Related: Career Websites Must Be Accessible. Is Yours?

Start avoiding ableism by recognizing assumptions

Remember, about 1 billion people worldwide experience some form of disability — those people aren’t “helpless,” and they certainly don’t need pity or condescension. 

To be an ally, think about how your decisions can accommodate different types of abilities. By using better language, advocating for accessible workspaces, or by simply listening to the experiences of people with disabilities, we can become better allies.

Some simple ways to fight against ableism:

    • Learn as much as you can. While we shouldn’t assume that we can fully understand the experiences of others, we can learn about ableism and research disabilities. Consider following disabilities advocates on social media. Platforms like the Disability Visibility Project are excellent resources for learning.
    • Ask about individual preferences. Some people prefer person-first language when discussing disabilities; others prefer identity-first language. When discussing disabilities with individuals, use their preferred terminology.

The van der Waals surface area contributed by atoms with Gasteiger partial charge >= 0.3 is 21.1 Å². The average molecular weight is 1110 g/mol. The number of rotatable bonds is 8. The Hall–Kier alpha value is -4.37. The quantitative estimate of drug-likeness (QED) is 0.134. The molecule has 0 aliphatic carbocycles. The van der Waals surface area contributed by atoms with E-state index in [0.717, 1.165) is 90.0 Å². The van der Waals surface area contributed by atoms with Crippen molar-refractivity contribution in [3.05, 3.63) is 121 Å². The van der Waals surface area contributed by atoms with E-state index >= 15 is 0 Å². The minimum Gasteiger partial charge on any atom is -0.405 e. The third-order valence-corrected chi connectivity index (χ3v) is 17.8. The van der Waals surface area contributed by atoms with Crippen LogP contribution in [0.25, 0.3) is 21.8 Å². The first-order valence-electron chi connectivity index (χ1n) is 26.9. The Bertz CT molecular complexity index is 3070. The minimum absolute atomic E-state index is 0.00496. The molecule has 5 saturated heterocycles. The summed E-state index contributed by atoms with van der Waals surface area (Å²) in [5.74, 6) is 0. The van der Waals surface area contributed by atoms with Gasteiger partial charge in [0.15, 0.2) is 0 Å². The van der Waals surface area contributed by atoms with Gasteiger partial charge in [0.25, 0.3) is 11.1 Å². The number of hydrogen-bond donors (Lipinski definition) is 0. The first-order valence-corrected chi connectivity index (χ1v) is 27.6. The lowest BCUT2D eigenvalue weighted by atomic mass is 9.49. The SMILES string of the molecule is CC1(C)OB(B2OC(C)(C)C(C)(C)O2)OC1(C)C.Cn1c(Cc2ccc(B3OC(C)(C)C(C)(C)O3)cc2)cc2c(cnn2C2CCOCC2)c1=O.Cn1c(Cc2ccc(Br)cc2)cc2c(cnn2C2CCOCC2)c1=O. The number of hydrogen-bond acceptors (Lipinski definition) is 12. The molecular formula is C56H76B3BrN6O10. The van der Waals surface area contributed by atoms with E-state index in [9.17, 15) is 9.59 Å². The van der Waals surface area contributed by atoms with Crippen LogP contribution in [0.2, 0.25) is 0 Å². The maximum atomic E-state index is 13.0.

• Don’t get defensive. As you learn about ableism, you might recognize ways that you’ve accidentally offended people with disabilities. That can feel uncomfortable — but remember, nobody is perfect. It’s important to recognize prejudices and correct your mistakes. 
    • When making decisions, consider all types of abilities. If you’re planning a conference call, ask whether the call will be accessible for people with hearing disabilities. If you’re planning a new office, make sure it’s physically accessible for people with conditions that affect their mobility. Recognize any assumptions that could affect others — and wherever possible, involve people with disabilities when making decisions.

Ableism and Digital Accessibility

Finally, remember that ableism isn’t restricted to offline spaces. Most websites and mobile apps have accessibility issues that affect real-life users, and these barriers occur because of unchecked assumptions about how people use the internet. By embracing digital accessibility, your organization can fight ableism and reach a much wider audience. 

If you’re creating a website, ask yourself whether pages are useful for people who use screen readers (software that outputs text as audio or braille). Provide captions and transcripts for videos. Pay attention to color contrast ratios. 

Remember, every decision will affect your audience. By following the Web Content Accessibility Guidelines (WCAG) and working with accessibility experts, you can create useful content for everyone. 

To make your journey easier, the Bureau of Internet Accessibility provides a Compliance Roadmap with free resources, self-service tools, and detailed guidance for creating a long-term strategy.

Use our free Website Accessibility Checker to scan your site for ADA and WCAG compliance.